For his latest offence, Bushati, from Weedon, Northamptonshire, jumped out of a moving car to try and evade capture on December 17 last year before he was stopped by police dogs.
Jonathan Eley, prosecuting, said Bushati, who admitted possession of Class A drugs with intent to supply, was found with £960 cash, Albanian identification documents and two mobile phones.
Bushati was first jailed in the UK for three-and-a-half years in 2005 before being deported back to Albania on his release from prison. But he managed to sneak back into Britain and in September 2010 he was sent to prison for 54 weeks for possession of false identification documents.
Last year it was revealed that the now defunct UK Border Agency was dealing with a backlog of 320,000 cases, which was expected to take more than 20 years to clear.
Former chief Tony Smith blamed the problem on an influx of illegal immigrants who arrived in the UK between 2000 and 2003, many of whom have since changed their names and become untraceable.
The agency has now been split into two sections, one to deal with immigration visas and one to deal with immigration law enforcement, which operates as Border Force.
Weak British law provokes vigilante action
Token sentences for Muslims attempting to enforce Sharia law in Britain provoke outrage. Some rough guys dare the Muslim "patrols" to take them on
Scotland Yard is investigating a far-right group after members launched 'Christian patrols' to 'draw out' and confront Muslims by drinking and smoking outside one of Britain's biggest mosques.
Vigilantes from Britain First, a group led by a former BNP linchpin, filmed themselves on Brick Lane in east London and told Asian men: 'This is our country. You want to live here, you adhere by our laws'.
The group says it is a response to 'Muslim patrols' that walked the area and warned couples holding hands, uncovered women or those drinking it was a 'Muslim area' and they faced 'hell fire'.
Three members were jailed at the Old Bailey last month for repeatedly trying to enforce Sharia law.
Britain First chairman Paul Golding, a former BNP councillor, said they were using members with cans of lager as 'bait' for Muslims outside the East London Mosque in Whitechapel.
'This is going to be a regular thing. We’re going to be out there every weekend to draw out these "Muslim Patrols",' he said after the footage emerged.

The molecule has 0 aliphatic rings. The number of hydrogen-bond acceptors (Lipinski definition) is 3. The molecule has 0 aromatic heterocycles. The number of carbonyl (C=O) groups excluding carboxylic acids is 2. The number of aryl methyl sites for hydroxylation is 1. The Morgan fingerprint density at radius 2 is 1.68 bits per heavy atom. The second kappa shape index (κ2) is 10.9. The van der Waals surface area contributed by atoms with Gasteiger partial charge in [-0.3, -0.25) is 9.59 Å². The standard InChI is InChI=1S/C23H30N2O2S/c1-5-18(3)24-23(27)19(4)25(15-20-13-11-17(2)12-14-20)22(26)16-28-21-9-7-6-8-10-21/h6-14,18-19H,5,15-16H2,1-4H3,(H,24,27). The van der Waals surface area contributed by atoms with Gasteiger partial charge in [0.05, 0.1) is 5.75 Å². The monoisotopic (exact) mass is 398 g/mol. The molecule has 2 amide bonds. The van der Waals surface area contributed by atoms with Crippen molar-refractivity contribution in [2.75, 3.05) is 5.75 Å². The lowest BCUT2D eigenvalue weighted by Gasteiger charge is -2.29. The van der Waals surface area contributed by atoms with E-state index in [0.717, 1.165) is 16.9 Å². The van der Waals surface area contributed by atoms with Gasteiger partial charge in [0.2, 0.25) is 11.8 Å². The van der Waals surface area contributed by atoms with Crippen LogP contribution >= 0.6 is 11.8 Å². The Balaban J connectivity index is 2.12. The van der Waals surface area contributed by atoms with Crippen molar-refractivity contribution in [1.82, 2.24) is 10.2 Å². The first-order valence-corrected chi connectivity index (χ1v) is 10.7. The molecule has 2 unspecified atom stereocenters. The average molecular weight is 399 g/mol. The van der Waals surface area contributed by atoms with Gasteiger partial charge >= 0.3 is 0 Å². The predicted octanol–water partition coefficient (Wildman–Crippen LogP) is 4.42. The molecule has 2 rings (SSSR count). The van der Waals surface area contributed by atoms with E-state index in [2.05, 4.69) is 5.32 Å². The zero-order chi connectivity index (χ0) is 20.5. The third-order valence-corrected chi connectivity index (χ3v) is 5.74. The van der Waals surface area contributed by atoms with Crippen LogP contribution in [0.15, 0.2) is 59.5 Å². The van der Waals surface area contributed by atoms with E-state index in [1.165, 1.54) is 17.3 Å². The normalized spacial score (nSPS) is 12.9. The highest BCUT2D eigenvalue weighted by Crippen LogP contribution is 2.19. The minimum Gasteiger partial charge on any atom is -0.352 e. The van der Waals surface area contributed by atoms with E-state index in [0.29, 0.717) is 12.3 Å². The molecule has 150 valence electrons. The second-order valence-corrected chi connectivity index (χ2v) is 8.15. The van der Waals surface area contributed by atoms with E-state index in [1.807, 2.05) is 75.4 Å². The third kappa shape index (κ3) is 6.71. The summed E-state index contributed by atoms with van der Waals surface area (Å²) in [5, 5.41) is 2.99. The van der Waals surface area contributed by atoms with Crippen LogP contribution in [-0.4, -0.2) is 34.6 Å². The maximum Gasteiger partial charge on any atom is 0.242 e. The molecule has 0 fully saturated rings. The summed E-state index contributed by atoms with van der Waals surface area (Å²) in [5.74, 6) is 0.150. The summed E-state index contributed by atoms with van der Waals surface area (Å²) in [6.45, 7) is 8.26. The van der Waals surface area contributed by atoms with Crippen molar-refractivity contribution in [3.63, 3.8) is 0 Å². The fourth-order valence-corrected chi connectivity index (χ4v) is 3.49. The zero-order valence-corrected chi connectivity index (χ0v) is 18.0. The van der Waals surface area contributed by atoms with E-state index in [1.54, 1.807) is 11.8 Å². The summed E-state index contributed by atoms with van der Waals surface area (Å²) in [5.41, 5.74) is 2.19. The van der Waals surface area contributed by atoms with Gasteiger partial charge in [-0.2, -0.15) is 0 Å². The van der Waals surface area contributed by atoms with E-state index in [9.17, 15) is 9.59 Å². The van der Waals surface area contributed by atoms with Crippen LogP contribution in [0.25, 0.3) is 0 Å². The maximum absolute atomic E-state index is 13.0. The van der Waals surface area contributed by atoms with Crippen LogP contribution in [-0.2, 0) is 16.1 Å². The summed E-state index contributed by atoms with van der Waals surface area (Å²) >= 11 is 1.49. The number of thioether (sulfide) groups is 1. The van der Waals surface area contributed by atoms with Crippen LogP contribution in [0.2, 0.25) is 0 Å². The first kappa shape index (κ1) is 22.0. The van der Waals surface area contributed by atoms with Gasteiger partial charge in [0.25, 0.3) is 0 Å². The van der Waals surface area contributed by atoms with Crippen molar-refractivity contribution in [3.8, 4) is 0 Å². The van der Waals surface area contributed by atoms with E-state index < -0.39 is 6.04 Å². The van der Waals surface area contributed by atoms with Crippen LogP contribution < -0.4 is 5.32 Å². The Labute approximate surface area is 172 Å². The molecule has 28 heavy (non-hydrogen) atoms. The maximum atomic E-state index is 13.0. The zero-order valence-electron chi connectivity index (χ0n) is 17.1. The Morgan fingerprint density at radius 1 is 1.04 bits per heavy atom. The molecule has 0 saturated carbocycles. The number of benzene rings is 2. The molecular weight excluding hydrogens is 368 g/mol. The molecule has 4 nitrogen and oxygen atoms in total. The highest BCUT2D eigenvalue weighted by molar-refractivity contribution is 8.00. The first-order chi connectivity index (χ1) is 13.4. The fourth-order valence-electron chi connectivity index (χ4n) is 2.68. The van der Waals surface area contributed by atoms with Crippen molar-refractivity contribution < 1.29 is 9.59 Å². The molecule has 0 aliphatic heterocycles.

Golding is currently on bail for alleged harassment of hate preacher Anjem Choudary, who has been a vocal backer of 'Muslim Patrols'.
The video also shows him and his 15 supporters entering the East End in Gulf War vehicles and then later unfurling a banner outside the mosque that said 'resistance'.
It ends without any confrontation but uses an image of murdered soldier Lee Rigby, along with the message: 'The day Lee Rigby was murdered, thousands of patriots were born. The fightback has begun'.
The Bishop of Stepney, Rt Rev Adrian Newman, said: 'East London is proud of its generous attitude to diversity, based on tolerance and respect. 'There is no place for vigilante patrols, Christian, Muslim or any other faith, on the streets of Tower Hamlets.'
A spokesman for the East London Mosque called Britain First 'neo-Nazis'. 'Britain First’s patrol does not represent Christians, just as al-Muhajiroun’s patrols did not represent Muslims. Both are tiny, extreme groups, unwelcome in our community,' he said.
'We will not let those who espouse hatred damage our wonderful community relations.'
Jordan Horner, 19, Ricardo MacFarlane, 36, and a 23-year-old man who cannot be named for legal reasons were sentenced to 68 weeks, 12 months and 24 weeks in prison respectively for their Muslim Patrols.
The Old Bailey heard that in December 2012 Horner and the 23-year-old man drove alongside a couple and shouted: 'Let go of each other's hands. This is a Muslim area!'.
They stopped holding hands after the men repeated the message - and when they started again, the car blocked their way until they let go.
Two weeks later, Horner and MacFarlane attacked men drinking in Shoreditch, shouting: 'Kill the non-believers.'
Horner then punched two of the group, hitting James Forward in the jaw and knocking out Patrick Kavanagh with a sucker punch to the head.
On January 13, Horner and the 23-year-old harassed another couple, Clare Coyle and Robert Gray, as they were walking in Stepney - accusing Miss Coyle of being a 'slag'.
In an exchange filmed on Horner's phone, she replied, 'This is Great Britain. I can dress how I wish,' while the group shouted: 'Remove yourselves now. Muslim Patrol. Move away from the mosque.'
Yet another false rape claim from Britain
A cheating wife who cried rape in a bid to keep a six-year affair secret from her husband just a month after their wedding has avoided jail.